A SULTRY, stifling midday. Not a cloudlet in the sky. . . . The sun-baked grass had a disconsolate, hopeless look: even if there were rain it could never be green again. . . . The forest stood silent, motionless, as though it were looking at something with its tree-tops or expecting something.
At the edge of the clearing a tall, narrow-shouldered man of forty in a red shirt, in patched trousers that had been a gentleman's, and in high boots, was slouching along with a lazy, shambling step. He was sauntering along the road. On the right was the green of the clearing, on the left a golden sea of ripe rye stretched to the very horizon. He was red and perspiring, a white cap with a straight jockey peak, evidently a gift from some open-handed young gentleman, perched jauntily on his handsome flaxen head. Across his shoulder hung a game-bag with a blackcock lying in it. The man held a double-barrelled gun cocked in his hand, and screwed up his eyes in the direction of his lean old dog who was running on ahead sniffing the bushes. There was stillness all round, not a sound . . . everything living was hiding away from the heat.
"Yegor Vlassitch!" the huntsman suddenly heard a soft voice.
He started and, looking round, scowled. Beside him, as though she had sprung out of the earth, stood a pale-faced woman of thirty with a sickle in her hand. She was trying to look into his face, and was smiling diffidently.
"Oh, it is you, Pelagea!" said the huntsman, stopping and deliberately uncocking the gun. "H'm! . . . How have you come here?"
"The women from our village are working here, so I have come with them. . . . As a labourer, Yegor Vlassitch."
"Oh . . ." growled Yegor Vlassitch, and slowly walked on.
Pelagea followed him. They walked in silence for twenty paces.
"I have not seen you for a long time, Yegor Vlassitch . . ." said Pelagea looking tenderly at the huntsman's moving shoulders. "I have not seen you since you came into our hut at Easter for a drink of water . . . you came in at Easter for a minute and then God knows how . . . drunk . . . you scolded and beat me and went away . . . I have been waiting and waiting . . . I've tired my eyes out looking for you. Ah, Yegor Vlassitch, Yegor Vlassitch! you might look in just once!"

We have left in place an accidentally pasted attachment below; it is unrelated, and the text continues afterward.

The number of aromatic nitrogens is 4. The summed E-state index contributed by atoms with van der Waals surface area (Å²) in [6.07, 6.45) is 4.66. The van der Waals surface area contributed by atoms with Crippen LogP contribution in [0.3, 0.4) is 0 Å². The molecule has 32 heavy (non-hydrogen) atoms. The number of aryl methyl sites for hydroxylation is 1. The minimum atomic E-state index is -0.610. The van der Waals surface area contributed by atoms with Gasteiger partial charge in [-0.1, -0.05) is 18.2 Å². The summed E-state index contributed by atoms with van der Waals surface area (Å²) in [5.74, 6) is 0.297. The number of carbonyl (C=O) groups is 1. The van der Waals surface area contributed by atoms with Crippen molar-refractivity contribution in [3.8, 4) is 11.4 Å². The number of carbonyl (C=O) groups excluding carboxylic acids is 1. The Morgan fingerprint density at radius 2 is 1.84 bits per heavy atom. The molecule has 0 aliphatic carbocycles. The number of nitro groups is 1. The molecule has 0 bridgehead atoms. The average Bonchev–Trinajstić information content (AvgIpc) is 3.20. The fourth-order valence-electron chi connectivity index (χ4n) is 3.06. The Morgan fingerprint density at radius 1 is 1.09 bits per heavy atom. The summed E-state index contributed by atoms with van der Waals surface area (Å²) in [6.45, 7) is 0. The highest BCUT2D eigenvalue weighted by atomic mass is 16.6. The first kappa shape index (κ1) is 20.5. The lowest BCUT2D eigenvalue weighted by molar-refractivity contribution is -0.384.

"What is there for me to do there?"
"Of course there is nothing for you to do . . . though to be sure . . . there is the place to look after. . . . To see how things are going. . . . You are the master. . . . I say, you have shot a blackcock, Yegor Vlassitch! You ought to sit down and rest!"
As she said all this Pelagea laughed like a silly girl and looked up at Yegor's face. Her face was simply radiant with happiness.
"Sit down? If you like . . ." said Yegor in a tone of indifference, and he chose a spot between two fir-trees. "Why are you standing? You sit down too."
Pelagea sat a little way off in the sun and, ashamed of her joy, put her hand over her smiling mouth. Two minutes passed in silence.
"You might come for once," said Pelagea.
"What for?" sighed Yegor, taking off his cap and wiping his red forehead with his hand. "There is no object in my coming. To go for an hour or two is only waste of time, it's simply upsetting you, and to live continually in the village my soul could not endure. . . . You know yourself I am a pampered man. . . . I want a bed to sleep in, good tea to drink, and refined conversation. . . . I want all the niceties, while you live in poverty and dirt in the village. . . . I couldn't stand it for a day. Suppose there were an edict that I must live with you, I should either set fire to the hut or lay hands on myself. From a boy I've had this love for ease; there is no help for it."
"Where are you living now?"
"With the gentleman here, Dmitry Ivanitch, as a huntsman. I furnish his table with game, but he keeps me . . . more for his pleasure than anything."
"That's not proper work you're doing, Yegor Vlassitch. . . . For other people it's a pastime, but with you it's like a trade . . . like real work."
Chekhov's Short Stories Vol. 3 -by- Anton Chekhov